Asian vegetables have been in New Zealand since the Chinese first settled here in the late 1800s. There are hundreds of varieties of Asian vegetables with the varieties below being the most commonly found.
Chinese white cabbage (bok choy, buk choy, pak choy, pak choi, baak choi)
In New Zealand the most common Asian green is white bok choy. White bok choy has thick, white, crisp and juicy stems and smooth round leaves similar in texture to cabbage or silver beet. Shanghai bok choy has thick, green stems and similar leaves to white bok choy, but is smaller in size. All types of bok choy are suitable for quick cooking methods such as steaming and stir frying. Use like cabbage or spinach. Miniature bok choy leaves are used in some green salad mixes.
Peking cabbage (wong nga pak, wong nga baak or wong bok)
Peking cabbage has an elongated shape with crisp, juicy stalks and pale green, crisp leaves not unlike cos lettuce which form a heavy, compact head. Peking cabbage can be used raw in salads, or cooked in various ways, but it is most commonly used in fast cooking methods such as stir frying.
Chinese flat cabbage (Tat soi – Japanese name, Rosette bok choy or taai goo choi)
Chinese flat cabbage is round, relatively flat like a plate, with a stronger flavour and slightly tougher texture than Chinese white cabbage. Choose smaller cabbages with lots of young leaves clustered at the centre. Chinese flat cabbage suits quick moist cooking methods. The young centre leaves can be used raw in a salad. Miniature tat soi is regularly found in mesclun salad mixes.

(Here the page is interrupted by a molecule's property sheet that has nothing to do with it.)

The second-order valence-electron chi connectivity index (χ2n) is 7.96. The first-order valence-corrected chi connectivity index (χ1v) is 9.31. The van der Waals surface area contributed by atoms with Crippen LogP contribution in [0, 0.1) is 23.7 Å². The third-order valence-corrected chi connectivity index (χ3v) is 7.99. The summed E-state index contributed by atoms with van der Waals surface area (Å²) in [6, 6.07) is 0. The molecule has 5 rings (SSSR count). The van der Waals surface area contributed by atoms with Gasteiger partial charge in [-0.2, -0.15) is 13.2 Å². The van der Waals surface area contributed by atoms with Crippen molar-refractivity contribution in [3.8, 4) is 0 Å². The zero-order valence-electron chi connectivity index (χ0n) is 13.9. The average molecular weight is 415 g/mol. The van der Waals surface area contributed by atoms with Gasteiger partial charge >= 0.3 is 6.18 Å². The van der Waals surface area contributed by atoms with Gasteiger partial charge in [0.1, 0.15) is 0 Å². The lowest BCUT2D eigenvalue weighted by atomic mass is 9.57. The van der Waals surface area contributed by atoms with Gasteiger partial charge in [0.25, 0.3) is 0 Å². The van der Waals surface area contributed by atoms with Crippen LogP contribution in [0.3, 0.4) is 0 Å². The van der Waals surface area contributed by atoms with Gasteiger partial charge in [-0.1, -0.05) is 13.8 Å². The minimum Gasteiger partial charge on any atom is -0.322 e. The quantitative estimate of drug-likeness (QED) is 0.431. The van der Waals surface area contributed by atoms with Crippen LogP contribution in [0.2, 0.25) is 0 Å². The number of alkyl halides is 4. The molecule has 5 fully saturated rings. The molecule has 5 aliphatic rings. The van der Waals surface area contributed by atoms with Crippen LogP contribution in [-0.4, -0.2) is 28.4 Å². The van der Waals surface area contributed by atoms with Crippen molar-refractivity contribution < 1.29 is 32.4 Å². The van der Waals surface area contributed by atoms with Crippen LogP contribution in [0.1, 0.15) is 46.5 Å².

Flowering Chinese cabbage (choy sum or choi sum)
Flowering Chinese cabbage has pale yellow flowers on long thin green stems with small green leaves. It is available all year round. Prepare flowering Chinese cabbage like broccoli using quick cooking methods. Use all parts of the stem, including the flowers. It is best to eat choy sum when the flowers are in bud rather than in full bloom.
Chinese broccoli (Chinese sprouting broccoli, Chinese kale – gaai laan)
Chinese broccoli has long green stems (about 2 cm in diameter and 20 cm long), white flowers and green leaves which have a white haze on them. The flowers should be in bud rather than in full bloom. To prepare, chop the leaves roughly. Peel the stem to get rid of the fibrous layer and cut into evenly-sized pieces. Stir frying or steaming are the most common cooking methods. It has a very strong broccoli flavour and can be used instead of broccoli.
Many Asian vegetables are a good source of vitamins A, C and K, and contain a dietary significant amount of potassium.
Always refrigerate in plastic bags to keep fresher for longer.
Asian greens are most commonly used raw, blanched or in stir fries.
Add Asian greens to your next salad or stir fry to add an extra element of flavour and serving of vege.